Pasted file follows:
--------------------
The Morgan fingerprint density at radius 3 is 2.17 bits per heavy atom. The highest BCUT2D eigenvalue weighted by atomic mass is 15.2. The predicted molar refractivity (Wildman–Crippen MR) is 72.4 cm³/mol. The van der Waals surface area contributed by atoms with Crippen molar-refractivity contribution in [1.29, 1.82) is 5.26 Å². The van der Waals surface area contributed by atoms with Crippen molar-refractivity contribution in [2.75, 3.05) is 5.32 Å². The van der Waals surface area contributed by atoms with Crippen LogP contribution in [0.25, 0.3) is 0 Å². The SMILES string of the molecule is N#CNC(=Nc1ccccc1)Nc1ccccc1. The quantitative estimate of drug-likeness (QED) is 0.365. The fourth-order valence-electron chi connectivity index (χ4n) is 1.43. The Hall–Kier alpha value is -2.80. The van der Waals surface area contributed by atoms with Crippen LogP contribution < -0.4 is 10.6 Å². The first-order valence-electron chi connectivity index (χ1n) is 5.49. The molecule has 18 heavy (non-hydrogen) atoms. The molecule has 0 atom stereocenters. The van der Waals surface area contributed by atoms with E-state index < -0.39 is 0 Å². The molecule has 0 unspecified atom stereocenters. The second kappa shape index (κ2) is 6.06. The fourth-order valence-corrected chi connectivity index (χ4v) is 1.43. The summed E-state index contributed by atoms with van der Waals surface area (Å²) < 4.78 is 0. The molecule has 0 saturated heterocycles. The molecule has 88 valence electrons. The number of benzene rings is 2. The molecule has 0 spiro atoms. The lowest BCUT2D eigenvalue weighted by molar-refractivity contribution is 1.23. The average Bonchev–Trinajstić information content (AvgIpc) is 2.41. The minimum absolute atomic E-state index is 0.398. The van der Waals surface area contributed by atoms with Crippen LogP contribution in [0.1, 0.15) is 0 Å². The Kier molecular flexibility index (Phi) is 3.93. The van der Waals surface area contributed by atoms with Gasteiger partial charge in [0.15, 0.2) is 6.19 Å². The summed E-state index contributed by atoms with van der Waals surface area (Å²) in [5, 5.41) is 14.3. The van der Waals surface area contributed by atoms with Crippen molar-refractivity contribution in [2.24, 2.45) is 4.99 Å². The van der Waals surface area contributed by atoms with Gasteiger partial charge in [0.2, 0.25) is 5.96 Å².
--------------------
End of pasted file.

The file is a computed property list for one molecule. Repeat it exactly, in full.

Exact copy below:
The Morgan fingerprint density at radius 3 is 2.17 bits per heavy atom. The highest BCUT2D eigenvalue weighted by atomic mass is 15.2. The predicted molar refractivity (Wildman–Crippen MR) is 72.4 cm³/mol. The van der Waals surface area contributed by atoms with Crippen molar-refractivity contribution in [1.29, 1.82) is 5.26 Å². The van der Waals surface area contributed by atoms with Crippen molar-refractivity contribution in [2.75, 3.05) is 5.32 Å². The van der Waals surface area contributed by atoms with Crippen LogP contribution in [0.25, 0.3) is 0 Å². The SMILES string of the molecule is N#CNC(=Nc1ccccc1)Nc1ccccc1. The quantitative estimate of drug-likeness (QED) is 0.365. The fourth-order valence-electron chi connectivity index (χ4n) is 1.43. The Hall–Kier alpha value is -2.80. The van der Waals surface area contributed by atoms with Crippen LogP contribution < -0.4 is 10.6 Å². The first-order valence-electron chi connectivity index (χ1n) is 5.49. The molecule has 18 heavy (non-hydrogen) atoms. The molecule has 0 atom stereocenters. The van der Waals surface area contributed by atoms with E-state index < -0.39 is 0 Å². The molecule has 0 unspecified atom stereocenters. The second kappa shape index (κ2) is 6.06. The fourth-order valence-corrected chi connectivity index (χ4v) is 1.43. The summed E-state index contributed by atoms with van der Waals surface area (Å²) < 4.78 is 0. The molecule has 0 saturated heterocycles. The molecule has 88 valence electrons. The number of benzene rings is 2. The molecule has 0 spiro atoms. The lowest BCUT2D eigenvalue weighted by molar-refractivity contribution is 1.23. The average Bonchev–Trinajstić information content (AvgIpc) is 2.41. The minimum absolute atomic E-state index is 0.398. The van der Waals surface area contributed by atoms with Crippen LogP contribution in [0.1, 0.15) is 0 Å². The Kier molecular flexibility index (Phi) is 3.93. The van der Waals surface area contributed by atoms with Gasteiger partial charge in [0.15, 0.2) is 6.19 Å². The summed E-state index contributed by atoms with van der Waals surface area (Å²) in [5, 5.41) is 14.3. The van der Waals surface area contributed by atoms with Crippen molar-refractivity contribution in [2.24, 2.45) is 4.99 Å². The van der Waals surface area contributed by atoms with Gasteiger partial charge in [0.2, 0.25) is 5.96 Å².